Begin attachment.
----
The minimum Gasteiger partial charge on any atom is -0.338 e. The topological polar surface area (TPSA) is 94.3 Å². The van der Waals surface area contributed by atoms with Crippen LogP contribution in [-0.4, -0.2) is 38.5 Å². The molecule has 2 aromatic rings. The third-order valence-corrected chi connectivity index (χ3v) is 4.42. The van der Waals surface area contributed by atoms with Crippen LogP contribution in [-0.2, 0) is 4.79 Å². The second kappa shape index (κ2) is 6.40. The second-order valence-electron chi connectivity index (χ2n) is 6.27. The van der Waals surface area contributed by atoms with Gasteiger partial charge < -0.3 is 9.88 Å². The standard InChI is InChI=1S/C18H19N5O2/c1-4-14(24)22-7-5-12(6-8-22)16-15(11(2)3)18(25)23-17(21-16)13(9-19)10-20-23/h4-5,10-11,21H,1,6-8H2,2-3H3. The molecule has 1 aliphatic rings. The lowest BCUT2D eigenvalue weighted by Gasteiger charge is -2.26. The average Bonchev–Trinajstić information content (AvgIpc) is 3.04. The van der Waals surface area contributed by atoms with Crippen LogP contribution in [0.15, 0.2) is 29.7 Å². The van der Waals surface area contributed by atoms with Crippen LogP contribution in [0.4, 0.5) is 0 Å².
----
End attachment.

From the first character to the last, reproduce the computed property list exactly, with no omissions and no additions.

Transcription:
The minimum Gasteiger partial charge on any atom is -0.338 e. The topological polar surface area (TPSA) is 94.3 Å². The van der Waals surface area contributed by atoms with Crippen LogP contribution in [-0.4, -0.2) is 38.5 Å². The molecule has 2 aromatic rings. The third-order valence-corrected chi connectivity index (χ3v) is 4.42. The van der Waals surface area contributed by atoms with Crippen LogP contribution in [-0.2, 0) is 4.79 Å². The second kappa shape index (κ2) is 6.40. The second-order valence-electron chi connectivity index (χ2n) is 6.27. The van der Waals surface area contributed by atoms with Gasteiger partial charge < -0.3 is 9.88 Å². The standard InChI is InChI=1S/C18H19N5O2/c1-4-14(24)22-7-5-12(6-8-22)16-15(11(2)3)18(25)23-17(21-16)13(9-19)10-20-23/h4-5,10-11,21H,1,6-8H2,2-3H3. The molecule has 1 aliphatic rings. The lowest BCUT2D eigenvalue weighted by Gasteiger charge is -2.26. The average Bonchev–Trinajstić information content (AvgIpc) is 3.04. The van der Waals surface area contributed by atoms with Crippen LogP contribution in [0.15, 0.2) is 29.7 Å². The van der Waals surface area contributed by atoms with Crippen LogP contribution in [0.4, 0.5) is 0 Å².